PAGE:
Purpose: To identify potential risk factors associated with post-cataract surgery bacterial endophthalmitis.
Setting: The John A. Moran Eye Center, Salt Lake City, Utah, USA.
Methods: This retrospective cohort study consisted of patients who had surgery for cataract(s) at this eye hospital. A 10% sampling of all patients operated on for cataract surgery from January 1, 1996, to December 31, 2002, were compared with all cases of postcataract surgery bacterial endophthalmitis during this same time period at this institution. The main outcome measure(s) included surgical complication, first postoperative day wound leak, incision placement and location, intraocular lens material, whether a suture was placed, antibiotic used, collagen shield use, and whether the eye was patched.
Results: A total of 1525 patients were in the control cohort, and there were 27 cases of endophthalmitis. In a multivariate regression analysis, the factors found to be statistically associated with endophthalmitis were (1) wound leak on the first postoperative day (odds ratio [OR] 44 +/- 42; confidence interval [CI] 6.85 to 287; P<.001); (2) capsular or zonular surgical complication (OR 17.2 +/- 14.2; CI 3.44 to 86.4; P=.001); (3) topical antibiotic started the day after surgery rather than the day of surgery (OR 13.7 +/- 12.9; CI 2.17 to 90.9; P=.005); (4) use of ciprofloxacin rather than ofloxacin topically after surgery (OR 5.3 +/- 3.6; CI 1.41 to 20.0; P=.014); (5) not patching after surgery (OR 7.1 +/- 5.6; CI 1.47 to 36.4; P=.015); and (6) not placing a collagen shield soaked in antibiotic (OR 2.7 +/- 1.3; CI 1.06 to 7.14 P=.037).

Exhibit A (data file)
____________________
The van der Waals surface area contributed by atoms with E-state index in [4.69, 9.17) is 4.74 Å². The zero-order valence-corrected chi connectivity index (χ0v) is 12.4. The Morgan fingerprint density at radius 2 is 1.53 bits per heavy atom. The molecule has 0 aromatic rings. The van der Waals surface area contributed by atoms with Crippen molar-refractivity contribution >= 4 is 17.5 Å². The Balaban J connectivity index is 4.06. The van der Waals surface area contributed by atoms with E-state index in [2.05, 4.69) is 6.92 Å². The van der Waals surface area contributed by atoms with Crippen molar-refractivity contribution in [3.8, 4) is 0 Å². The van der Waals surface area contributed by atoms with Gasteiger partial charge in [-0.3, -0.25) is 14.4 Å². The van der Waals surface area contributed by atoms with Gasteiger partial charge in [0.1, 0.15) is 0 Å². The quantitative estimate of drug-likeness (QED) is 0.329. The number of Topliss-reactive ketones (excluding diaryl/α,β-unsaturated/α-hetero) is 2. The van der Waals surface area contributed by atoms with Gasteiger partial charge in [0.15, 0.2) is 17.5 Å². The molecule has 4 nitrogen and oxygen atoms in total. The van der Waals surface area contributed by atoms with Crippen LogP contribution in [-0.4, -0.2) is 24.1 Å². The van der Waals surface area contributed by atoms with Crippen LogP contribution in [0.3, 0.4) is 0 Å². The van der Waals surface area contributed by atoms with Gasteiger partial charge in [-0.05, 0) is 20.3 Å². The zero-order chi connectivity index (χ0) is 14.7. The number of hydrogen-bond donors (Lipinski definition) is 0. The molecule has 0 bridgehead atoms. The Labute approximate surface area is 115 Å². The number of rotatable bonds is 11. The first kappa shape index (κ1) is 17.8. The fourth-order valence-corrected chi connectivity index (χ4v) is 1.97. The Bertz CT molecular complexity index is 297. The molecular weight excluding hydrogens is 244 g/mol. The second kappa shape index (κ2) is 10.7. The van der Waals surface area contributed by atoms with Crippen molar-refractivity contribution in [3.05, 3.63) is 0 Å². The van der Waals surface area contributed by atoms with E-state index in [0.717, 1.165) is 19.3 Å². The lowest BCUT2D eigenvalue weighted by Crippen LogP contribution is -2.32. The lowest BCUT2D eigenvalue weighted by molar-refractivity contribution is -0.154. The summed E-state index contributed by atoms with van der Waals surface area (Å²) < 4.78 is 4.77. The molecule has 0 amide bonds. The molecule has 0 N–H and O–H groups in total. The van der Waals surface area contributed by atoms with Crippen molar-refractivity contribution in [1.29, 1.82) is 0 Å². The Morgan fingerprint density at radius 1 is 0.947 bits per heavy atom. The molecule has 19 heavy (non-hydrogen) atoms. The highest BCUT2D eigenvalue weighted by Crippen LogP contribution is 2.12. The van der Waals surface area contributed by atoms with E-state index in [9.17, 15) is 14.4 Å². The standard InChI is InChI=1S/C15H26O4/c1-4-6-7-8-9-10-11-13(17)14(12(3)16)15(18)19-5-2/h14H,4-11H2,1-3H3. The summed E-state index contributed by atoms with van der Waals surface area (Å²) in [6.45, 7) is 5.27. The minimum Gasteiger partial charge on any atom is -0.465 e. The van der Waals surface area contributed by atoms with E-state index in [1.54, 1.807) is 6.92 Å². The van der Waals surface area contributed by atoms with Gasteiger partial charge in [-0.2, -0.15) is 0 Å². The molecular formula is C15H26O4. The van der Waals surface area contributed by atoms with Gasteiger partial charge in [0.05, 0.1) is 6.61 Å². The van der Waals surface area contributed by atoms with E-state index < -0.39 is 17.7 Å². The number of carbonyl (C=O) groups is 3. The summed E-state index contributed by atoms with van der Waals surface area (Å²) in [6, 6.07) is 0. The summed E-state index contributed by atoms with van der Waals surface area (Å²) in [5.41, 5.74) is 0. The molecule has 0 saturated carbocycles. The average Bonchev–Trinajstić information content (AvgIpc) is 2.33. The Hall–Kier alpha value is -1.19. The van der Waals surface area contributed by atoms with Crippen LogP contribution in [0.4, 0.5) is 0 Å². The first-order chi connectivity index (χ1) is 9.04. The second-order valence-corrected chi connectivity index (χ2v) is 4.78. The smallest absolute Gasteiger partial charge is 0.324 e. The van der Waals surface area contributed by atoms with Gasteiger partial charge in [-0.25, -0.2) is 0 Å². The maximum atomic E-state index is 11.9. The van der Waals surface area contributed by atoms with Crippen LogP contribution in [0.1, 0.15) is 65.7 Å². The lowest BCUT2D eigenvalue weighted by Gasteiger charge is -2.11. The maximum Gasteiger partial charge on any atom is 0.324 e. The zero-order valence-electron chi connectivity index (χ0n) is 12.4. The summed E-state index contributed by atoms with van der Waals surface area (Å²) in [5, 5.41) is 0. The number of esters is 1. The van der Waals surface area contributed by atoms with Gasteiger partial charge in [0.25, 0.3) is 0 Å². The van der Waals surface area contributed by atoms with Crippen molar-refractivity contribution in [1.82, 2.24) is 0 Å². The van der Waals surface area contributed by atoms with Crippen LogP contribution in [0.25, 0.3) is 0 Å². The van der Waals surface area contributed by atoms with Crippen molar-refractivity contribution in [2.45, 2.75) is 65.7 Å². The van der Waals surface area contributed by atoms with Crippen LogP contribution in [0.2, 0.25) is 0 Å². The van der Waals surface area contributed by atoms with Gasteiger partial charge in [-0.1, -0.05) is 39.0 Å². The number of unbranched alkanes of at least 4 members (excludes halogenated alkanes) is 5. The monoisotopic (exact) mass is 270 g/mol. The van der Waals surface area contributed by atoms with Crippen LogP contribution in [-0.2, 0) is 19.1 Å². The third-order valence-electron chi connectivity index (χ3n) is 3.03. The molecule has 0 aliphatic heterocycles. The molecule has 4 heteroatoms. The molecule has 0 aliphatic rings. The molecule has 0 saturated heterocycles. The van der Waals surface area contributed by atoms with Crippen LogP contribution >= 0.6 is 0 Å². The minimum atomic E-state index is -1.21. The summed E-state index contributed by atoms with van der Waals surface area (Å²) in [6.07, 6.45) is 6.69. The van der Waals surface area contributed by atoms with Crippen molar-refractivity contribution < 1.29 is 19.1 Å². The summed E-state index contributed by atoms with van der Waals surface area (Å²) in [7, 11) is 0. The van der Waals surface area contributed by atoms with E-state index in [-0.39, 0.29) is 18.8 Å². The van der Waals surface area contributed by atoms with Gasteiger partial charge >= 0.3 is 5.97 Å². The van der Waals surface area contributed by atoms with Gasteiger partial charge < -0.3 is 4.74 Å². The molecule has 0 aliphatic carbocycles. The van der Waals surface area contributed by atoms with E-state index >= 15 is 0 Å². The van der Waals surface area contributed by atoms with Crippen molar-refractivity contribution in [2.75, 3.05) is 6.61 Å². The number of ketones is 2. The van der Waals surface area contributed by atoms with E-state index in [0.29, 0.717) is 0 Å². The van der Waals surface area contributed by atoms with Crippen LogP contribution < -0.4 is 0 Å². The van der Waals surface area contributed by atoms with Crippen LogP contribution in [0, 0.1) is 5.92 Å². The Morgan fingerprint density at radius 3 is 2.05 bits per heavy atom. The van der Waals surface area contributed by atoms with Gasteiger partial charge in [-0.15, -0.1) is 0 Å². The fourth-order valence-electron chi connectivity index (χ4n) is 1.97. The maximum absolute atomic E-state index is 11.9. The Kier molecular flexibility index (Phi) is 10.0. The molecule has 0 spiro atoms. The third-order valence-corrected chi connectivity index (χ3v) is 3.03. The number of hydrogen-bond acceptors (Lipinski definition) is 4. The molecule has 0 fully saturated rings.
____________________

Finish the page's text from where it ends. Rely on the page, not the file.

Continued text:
Conclusion: In sutureless cataract surgery, surgical complications and wound leak on the first postoperative day were most strongly associated with endophthalmitis.